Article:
D.N.I.S.: There is a huge debate in the Indian disability sector regarding a new and comprehensive law based on U.N.C.R.P.D. What are your views on the subject?

Shuaib Chalklen, U.N. Special Rapporteur on Disability of the Commission for Social Development, in New Delhi

Shuaib Chalklen: Well, I am not fully aware of the debate. But, in my view, if we look at all the U.N. documents from the World Program of Action, the Standard Rules up to the Convention now, none of them made a division on the basis of different categories of disability. The Convention on the Rights of Persons with Disabilities (C.R.P.D.) is one document that makes reference to all the rights of all the disabled people. So, we would suggest that, in India or in any other country, there should be one law for all disabled people. And, as I said earlier, the objective of the exercise is to change the conditions of disabled people. But, what we often find is that there are so many committees and so many different organizations that it becomes difficult. So, my own view is that, there should be only one legal instrument because despite the implementation challenges, different ministries and agencies work differently. If you have one law, then it becomes easier for disabled people, legally, to challenge it if it is not implemented.

However, to come back to the C.R.P.D., it is only one Convention that has an ďOptional ProtocolĒ. And, I believe, India did not ratify the ďOptional ProtocolĒ. I would strongly suggest that they do so. This is something that organizations like N.C.P.E.D.P. should work on and encourage the government to ratify the ďOptional ProtocolĒ. Because, I can see no reason why a democracy like India should not ratify the ďOptional ProtocolĒ. Whatís the motivation for that? I know that some of the countries have ratified the Convention with reservations because they have got problems with Article 12 (Legal Capacity) but I believe that it is the question of how they interpreted it. In my opinion, I would strongly discourage any country from ratifying with reservations.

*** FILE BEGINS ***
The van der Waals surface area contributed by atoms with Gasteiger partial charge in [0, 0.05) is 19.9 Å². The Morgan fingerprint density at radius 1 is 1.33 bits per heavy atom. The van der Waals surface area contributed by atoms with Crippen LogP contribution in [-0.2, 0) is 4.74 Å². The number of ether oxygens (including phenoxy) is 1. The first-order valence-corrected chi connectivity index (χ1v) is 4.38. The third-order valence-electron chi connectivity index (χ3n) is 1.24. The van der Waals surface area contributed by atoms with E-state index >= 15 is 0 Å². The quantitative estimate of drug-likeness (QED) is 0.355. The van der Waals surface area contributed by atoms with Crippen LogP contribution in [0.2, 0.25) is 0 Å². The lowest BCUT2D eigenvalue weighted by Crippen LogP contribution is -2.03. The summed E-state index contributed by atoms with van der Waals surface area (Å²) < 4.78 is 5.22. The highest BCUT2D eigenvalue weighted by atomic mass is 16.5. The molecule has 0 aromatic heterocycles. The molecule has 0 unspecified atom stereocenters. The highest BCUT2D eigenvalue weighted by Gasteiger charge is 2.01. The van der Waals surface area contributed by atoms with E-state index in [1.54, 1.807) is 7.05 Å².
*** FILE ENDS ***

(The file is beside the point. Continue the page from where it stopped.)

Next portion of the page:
D.N.I.S.: As a U.N. Special Rapporteur, what are the major challenges that lay ahead in 2011?

Shuaib Chalklen: One of the challenges is international cooperation. We donít exchange enough information on technical capacity. We donít do that at all. Secondly, implementation is a challenge. If countries ratify the Convention, they must implement. The other challenge that I work on quite frequently, and also mention in different countries is, the position of women with mental disabilities. I donít know about India, but thatís a huge challenge in Africa.

D.N.I.S.: You are in a very responsible position as of now, in the United Nations. So, what do you think you can do in terms of meeting these challenges?

Shuaib Chalklen: Well, the only thing that I can do is, when I get into a meeting I talk about these issues. I can only raise awareness. I am not an organization, I am just an individual. So, awareness raising is really the main concern.

D.N.I.S.: What other methods would you use?

Shuaib Chalklen: I am targeting a few countries, like the Nordic countries. We are going to have a Nordic Country Meeting on mainstreaming disability in development. However, on the question of goals on women with mental illnesses, I am working with a world network of users and survivors of psychiatry. Another thing I am trying to do is to get on to the Organisation for Economic Co-operation and Development (O.E.C.D.) meeting in South Korea. It is very difficult since it is a closed club of some of the richest countries of the world.

D.N.I.S.: How many countries are expected at the O.E.C.D. meeting?

Shuaib Chalklen: Well, I donít know what the exact membership of the O.E.C.D. is. May be, 12 to 15 countries. However, I have got a very ambitious agenda. If you look at all the things I told you about what a single person is trying to do in this world, then in simple words, I am still trying to make a revolution!